Short-sea shipping: A solution to Caribbean logistics challenges?
Caribbean islands face significant competitive disadvantages in trade because of a variety of factors — including the size and nature of their economies and their geographic location, which necessitates a reliance on maritime and air transport for most of their import and export needs, with 90 percent of goods being transported by sea.
At the same time, maritime transport and insurance costs in the Caribbean are 30 percent higher than the world average. These costs are the result of a unique set of interrelated challenges, including but not limited to outdated and inefficient port infrastructure, lack of flexibility in working hours, labor-intensive operations, and high customs and excise taxes.
Short-sea shipping (SSS) networks
Multiple transshipments increase the cost of imported intermediate and final goods, further dampening the region’s competitiveness. Given this, can strengthened networks for short sea shipping (SSS) — the movement of cargo by sea without crossing an ocean — be a mechanism by which the region can create more competitive and reliable transport options?
To answer this question, the IDB has commissioned an examination of SSS networks in the Caribbean to determine the suitability and sustainability of possible investment options. The study (Short Sea Shipping Network and Finance Model for the Caribbean) analyzes existing transport and trade infrastructure, as well as regulatory frameworks. The authors, CPCS Transcom, undertook careful scenario analyses to offer valuable insights into ways to improve and strengthen regional SSS networks. Findings include:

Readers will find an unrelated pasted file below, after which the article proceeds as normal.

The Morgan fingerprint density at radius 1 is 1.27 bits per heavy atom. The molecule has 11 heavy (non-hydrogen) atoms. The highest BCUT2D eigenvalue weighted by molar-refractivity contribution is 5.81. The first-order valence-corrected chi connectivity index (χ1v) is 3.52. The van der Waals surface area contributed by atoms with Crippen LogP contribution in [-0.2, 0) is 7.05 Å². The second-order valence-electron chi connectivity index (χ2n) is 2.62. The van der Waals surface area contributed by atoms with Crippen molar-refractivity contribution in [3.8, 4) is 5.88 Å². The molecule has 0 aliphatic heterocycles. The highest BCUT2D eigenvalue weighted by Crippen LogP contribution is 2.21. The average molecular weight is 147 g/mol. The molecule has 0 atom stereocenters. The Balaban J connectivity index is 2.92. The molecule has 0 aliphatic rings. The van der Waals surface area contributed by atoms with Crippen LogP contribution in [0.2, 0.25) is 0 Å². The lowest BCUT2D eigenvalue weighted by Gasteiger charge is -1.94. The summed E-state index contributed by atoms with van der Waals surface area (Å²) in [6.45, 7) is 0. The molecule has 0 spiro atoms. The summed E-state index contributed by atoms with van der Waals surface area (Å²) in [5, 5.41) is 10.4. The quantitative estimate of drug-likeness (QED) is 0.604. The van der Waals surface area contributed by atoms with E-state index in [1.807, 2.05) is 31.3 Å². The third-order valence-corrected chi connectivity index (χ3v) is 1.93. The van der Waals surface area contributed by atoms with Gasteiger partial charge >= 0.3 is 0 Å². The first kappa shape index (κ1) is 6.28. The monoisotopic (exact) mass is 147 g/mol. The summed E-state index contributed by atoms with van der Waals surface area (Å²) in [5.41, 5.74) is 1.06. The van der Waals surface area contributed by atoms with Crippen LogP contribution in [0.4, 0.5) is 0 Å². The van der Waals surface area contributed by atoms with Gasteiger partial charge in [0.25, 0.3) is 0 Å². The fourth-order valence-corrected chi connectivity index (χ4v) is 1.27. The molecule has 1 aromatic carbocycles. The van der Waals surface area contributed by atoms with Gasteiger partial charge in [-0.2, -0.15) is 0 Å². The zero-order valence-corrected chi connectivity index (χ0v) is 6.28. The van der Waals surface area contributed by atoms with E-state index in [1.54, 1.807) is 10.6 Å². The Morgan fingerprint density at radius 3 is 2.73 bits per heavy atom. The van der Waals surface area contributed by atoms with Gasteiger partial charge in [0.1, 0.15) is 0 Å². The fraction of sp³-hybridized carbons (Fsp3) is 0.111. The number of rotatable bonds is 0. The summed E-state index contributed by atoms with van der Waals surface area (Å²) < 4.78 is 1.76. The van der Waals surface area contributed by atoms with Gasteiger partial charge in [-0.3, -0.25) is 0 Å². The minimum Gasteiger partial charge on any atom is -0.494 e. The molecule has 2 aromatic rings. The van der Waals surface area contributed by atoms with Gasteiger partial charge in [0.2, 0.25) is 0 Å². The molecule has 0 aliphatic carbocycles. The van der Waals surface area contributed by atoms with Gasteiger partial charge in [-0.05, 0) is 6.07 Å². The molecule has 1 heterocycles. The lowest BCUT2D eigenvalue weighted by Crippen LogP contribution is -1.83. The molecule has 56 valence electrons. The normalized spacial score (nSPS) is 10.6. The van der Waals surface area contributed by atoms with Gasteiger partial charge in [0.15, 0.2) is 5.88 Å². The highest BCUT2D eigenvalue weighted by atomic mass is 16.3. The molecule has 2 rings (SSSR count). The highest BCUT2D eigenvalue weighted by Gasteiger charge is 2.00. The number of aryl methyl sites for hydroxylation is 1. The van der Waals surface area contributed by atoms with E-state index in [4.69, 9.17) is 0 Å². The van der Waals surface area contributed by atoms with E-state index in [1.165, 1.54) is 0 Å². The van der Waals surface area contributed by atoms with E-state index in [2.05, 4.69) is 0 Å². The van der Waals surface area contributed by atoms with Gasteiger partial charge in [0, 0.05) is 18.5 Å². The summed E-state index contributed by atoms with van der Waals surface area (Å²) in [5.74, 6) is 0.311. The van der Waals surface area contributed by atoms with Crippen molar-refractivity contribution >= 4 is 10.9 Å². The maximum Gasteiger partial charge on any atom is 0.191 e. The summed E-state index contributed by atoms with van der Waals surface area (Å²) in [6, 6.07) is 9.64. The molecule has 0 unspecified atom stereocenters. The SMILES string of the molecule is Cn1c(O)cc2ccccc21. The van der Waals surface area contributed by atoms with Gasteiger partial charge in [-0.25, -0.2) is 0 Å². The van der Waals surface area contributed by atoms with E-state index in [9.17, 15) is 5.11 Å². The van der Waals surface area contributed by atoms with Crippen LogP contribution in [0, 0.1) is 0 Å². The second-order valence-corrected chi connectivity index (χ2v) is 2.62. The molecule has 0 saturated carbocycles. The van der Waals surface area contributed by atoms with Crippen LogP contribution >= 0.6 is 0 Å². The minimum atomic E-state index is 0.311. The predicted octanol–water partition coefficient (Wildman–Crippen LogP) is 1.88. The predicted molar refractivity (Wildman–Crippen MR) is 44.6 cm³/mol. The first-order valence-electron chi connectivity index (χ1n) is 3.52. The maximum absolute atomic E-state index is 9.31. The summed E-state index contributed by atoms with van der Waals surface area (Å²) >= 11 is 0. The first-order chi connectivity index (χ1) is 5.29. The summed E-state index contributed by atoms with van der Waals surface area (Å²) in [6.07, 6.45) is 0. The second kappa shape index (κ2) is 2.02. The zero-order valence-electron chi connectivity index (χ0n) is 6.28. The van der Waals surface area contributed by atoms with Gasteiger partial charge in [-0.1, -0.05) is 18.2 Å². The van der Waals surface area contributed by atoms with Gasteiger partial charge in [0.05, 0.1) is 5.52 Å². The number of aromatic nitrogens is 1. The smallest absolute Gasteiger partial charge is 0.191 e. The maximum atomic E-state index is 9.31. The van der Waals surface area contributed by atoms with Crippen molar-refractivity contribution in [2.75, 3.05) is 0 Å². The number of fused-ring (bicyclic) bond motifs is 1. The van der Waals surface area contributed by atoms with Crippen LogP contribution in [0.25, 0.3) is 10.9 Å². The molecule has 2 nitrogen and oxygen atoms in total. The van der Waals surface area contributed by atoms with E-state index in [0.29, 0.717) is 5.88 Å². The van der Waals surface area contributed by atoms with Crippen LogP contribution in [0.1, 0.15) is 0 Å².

- Interisland trade volumes in the Eastern and Southern Caribbean are not sufficient in and of themselves to justify a customized SSS service. Implementation would be contingent on the will and ability of countries to provide subsidies. Northern Caribbean countries (e.g., Jamaica, The Bahamas) are already well-connected to global trade routes.
- The directionality of shipping services remains a problem, as all liner services travel north-south, delivering loaded containers and picking up (mostly) cargo on the way south.
- From the shipping liners’ perspective, current service levels and directionality are in line with the region’s needs.
- Low cargo throughput means that significant infrastructure and equipment upgrades may not generate the financial returns required for the investment.
In the absence of financial feasibility of a dedicated SSS network and resources for infrastructure investment, the authors make the following recommendations for further investigation and/or implementation:
- Reversing the direction of cargo flows (i.e., south-to-north) could be profitable for shipping lines.
- Reducing port handling charges for intraregional less-than-container-load containers could yield benefits and implementing this is within the control of Caribbean service ports, which are publicly operated.
- Strong policy support is required to promote SSS — active engagement within CARICOM and with the Secretariat is essential.
- Focusing on trade and transport facilitation (e.g., port community systems, customs modernization, and robust electronic single windows for trade) could improve efficiencies and reduce the time and cost of moving goods within the region.